We believe that all children have a right to be with their relatives, and we see this as ASCI’s moral imperative. Most families act as a safety net when their loved ones are in need or in a crisis. In child welfare, the best practice is to work with a child and their family to identify a family placement should the child require an out-of-their-own-home temporary placement.
There are times, however, for a variety of reasons, when this is not possible in the short-term. When this is the case, we believe in the most appropriate home-like settings for children. In partnership with our county DHS, we are reaching out to the larger community to join us in meeting the needs of children and families.
How can you help?
1. Become a Resource/Foster Home Provider.
2. Become a Respite Home Provider.
3. Become a Family Mentoring Home. (Your family provides additional support to a family.)
Child welfare identifies those who care for children while they are separated from their families as resource parents. This includes kinship and foster caregivers.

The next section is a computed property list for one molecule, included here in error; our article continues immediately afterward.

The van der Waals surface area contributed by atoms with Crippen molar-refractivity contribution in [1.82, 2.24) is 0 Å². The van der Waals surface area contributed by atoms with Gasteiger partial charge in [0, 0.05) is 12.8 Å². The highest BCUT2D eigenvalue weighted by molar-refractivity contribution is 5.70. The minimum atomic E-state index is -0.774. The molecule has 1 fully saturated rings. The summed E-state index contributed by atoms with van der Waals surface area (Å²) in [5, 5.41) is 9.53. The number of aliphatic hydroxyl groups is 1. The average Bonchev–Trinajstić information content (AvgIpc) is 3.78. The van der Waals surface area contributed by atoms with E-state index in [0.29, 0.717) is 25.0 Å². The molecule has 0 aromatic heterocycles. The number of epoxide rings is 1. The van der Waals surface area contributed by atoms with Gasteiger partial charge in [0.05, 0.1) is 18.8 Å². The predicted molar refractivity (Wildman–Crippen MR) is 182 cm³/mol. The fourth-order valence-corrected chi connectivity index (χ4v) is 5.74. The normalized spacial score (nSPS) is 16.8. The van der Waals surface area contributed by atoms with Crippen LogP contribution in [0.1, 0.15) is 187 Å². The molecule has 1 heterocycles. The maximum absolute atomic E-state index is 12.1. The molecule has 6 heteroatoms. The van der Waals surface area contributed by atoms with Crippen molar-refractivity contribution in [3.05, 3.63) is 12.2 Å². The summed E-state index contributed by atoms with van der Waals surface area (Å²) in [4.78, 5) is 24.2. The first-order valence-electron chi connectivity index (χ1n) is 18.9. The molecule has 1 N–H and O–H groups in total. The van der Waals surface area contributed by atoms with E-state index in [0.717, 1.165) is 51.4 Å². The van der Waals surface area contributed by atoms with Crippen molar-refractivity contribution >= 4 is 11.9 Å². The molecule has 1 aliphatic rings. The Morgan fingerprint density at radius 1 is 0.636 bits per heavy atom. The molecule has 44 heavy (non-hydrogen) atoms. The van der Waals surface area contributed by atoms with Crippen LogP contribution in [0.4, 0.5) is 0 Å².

Respite caregivers provide caregivers with short-term services when temporary relief or absence is needed or when trying to locate a long-term placement.
County Call for Foster Parents
We support both Allegheny and Philadelphia counties in their larger mission of securing traditional foster homes for children not yet placed with relatives. When relatives are not immediately known, we support the commitment of due diligence in finding kin.
If you are interested in supporting the county in this work, please fill out the contact form at the bottom of this page.
Populations in Need of Foster Parents
- Children ages 0-12
- Teen moms and their babies
- LGBTQIA2S+ children
- Children with behavioral issues
- Spanish-speaking children
Being a Respite Caregiver
Being a respite caregiver means opening your home to a child for a short period of time. It does NOT mean you must become a foster parent! Respite was designed to help foster families by providing mental, physical and emotional breaks when needed, as well as for short-term care following the emergency removal of a child until a proper placement is found. Respite caregivers make a difference by empowering families and keeping children on track to permanent homes!
- Over the age of 21.
- Has completed a medical physical and tuberculosis test.
- Has received child abuse, criminal and FBI clearances.
- Has completed a home inspection.
- Has been trained for certification as mandated by Child Protective Services.